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  1. David B. Malament (2012). Topics in the Foundations of General Relativity and Newtonian Gravitation Theory. Chicago.
    1.1 Manifolds . . . . . . . . . . . . . . . . . . . . . . . . . . . . . . . . . . . . . . . . . . . . . 1 1.2 Tangent Vectors . . . . . . . . . . . . . . . . . . . . . . . . . . . . . . (...)
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  2. David B. Malament (2003). On Relative Orbital Rotation in Relativity Theory. In. In A. Ashtekar (ed.), Revisiting the Foundations of Relativistic Physics. 175--190.
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  3. David B. Malament (ed.) (2002). Reading Natural Philosophy: Essays in the History and Philosophy of Science and Mathematics. Open Court.
    In this book, 13 leading philosophers of science focus on the work of Professor Howard Stein, best known for his study of the intimate connection between ...
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  4. David B. Malament, A No-Go Theorem About Rotation in Relativity Theory.
    Within the framework of general relativity, in some cases at least, it is a delicate and interesting question just what it means to say that an extended body is or is not "rotating". It is so for two reasons. First, one can easily think of different criteria of rotation. Though they agree if the background spacetime structure is sufficiently simple, they do not do so in general. Second, none of the criteria fully answers to our classical intuitions. Each one exhibits (...)
     
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  5. David B. Malament, On Relative Orbital Rotation in Relativity Theory.
    We consider the following question within both Newtonian physics and relativity theory. "Given two point particles X and Y, if Y is rotating relative to X, does it follow that X is rotating relative to Y?" As it stands the question is ambiguous. We discuss one way to make it precise and show that, on that reading at least, the answers given by the two theories are radically different. The relation of relative orbital rotation turns out to be symmetric in (...)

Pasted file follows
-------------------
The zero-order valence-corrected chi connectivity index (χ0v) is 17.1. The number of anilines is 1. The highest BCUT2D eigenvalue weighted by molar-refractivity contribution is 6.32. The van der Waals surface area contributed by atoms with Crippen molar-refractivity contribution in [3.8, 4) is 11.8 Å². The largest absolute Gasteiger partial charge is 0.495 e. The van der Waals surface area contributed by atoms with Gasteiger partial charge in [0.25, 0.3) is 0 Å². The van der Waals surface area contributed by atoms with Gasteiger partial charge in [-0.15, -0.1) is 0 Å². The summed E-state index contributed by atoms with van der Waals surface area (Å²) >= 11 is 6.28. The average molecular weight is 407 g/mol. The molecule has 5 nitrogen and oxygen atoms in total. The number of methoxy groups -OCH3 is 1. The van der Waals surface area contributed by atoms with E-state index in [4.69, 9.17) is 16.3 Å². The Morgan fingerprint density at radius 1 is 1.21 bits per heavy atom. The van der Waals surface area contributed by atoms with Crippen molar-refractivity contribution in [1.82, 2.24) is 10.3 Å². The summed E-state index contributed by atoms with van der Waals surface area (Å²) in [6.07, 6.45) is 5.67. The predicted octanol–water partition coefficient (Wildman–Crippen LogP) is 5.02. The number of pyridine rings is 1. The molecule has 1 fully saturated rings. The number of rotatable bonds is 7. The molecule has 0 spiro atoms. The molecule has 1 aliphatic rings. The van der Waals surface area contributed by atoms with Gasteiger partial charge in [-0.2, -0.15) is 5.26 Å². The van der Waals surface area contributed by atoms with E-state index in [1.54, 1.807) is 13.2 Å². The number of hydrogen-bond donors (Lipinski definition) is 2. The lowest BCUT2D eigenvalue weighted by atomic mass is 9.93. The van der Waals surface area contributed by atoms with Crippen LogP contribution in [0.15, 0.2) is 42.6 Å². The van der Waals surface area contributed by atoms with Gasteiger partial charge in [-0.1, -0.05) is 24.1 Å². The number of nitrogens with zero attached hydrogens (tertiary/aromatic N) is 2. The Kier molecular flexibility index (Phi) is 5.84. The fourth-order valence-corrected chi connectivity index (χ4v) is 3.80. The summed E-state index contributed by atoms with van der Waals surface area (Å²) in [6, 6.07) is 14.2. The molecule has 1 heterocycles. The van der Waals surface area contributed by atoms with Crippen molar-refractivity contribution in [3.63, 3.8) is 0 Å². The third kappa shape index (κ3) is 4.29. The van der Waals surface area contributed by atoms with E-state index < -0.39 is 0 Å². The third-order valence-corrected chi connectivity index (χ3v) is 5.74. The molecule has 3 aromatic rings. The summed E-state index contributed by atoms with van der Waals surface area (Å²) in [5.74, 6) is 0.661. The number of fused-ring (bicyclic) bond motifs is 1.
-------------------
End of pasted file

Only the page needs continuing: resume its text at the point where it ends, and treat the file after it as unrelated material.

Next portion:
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  6. David B. Malament (1995). Is Newtonian Cosmology Really Inconsistent? Philosophy of Science 62 (4):489-510.
    John Norton has recently argued that Newtonian gravitation theory (at least as applied to cosmological contexts where one envisions the possibility of a homogeneous mass distribution throughout all of space) is inconsistent. I am not convinced. Traditional formulations of the theory may seem to break down in cases of the sort Norton considers. But the difficulties they face are only apparent. They are artifacts of the formulations themselves, and disappear if one passes to the so-called "geometrized" formulation of the theory.
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  7. David B. Malament (1992). Book Review:Quantum Probability--Quantum Logic Itamar Pitowsky. [REVIEW] Philosophy of Science 59 (2):300-.
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  8. David B. Malament (1984). "Time Travel" in the Godel Universe. PSA: Proceedings of the Biennial Meeting of the Philosophy of Science Association 1984:91 - 100.
    The paper first tries to explain how the possibility of "time travel" arises in the Godel universe. It then goes on to discuss a technical problem conerning minimal acceleration requirements for time travel. A theorem is stated and a conjecture posed. If the latter is correct, time travel can be ruled out as a practical possibility in the Godel universe.
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  9. David B. Malament & Sandy L. Zabell (1980). Why Gibbs Phase Averages Work--The Role of Ergodic Theory. Philosophy of Science 47 (3):339-349.
    We propose an "explanation scheme" for why the Gibbs phase average technique in classical equilibrium statistical mechanics works. Our account emphasizes the importance of the Khinchin-Lanford dispersion theorems. We suggest that ergodicity does play a role, but not the one usually assigned to it.
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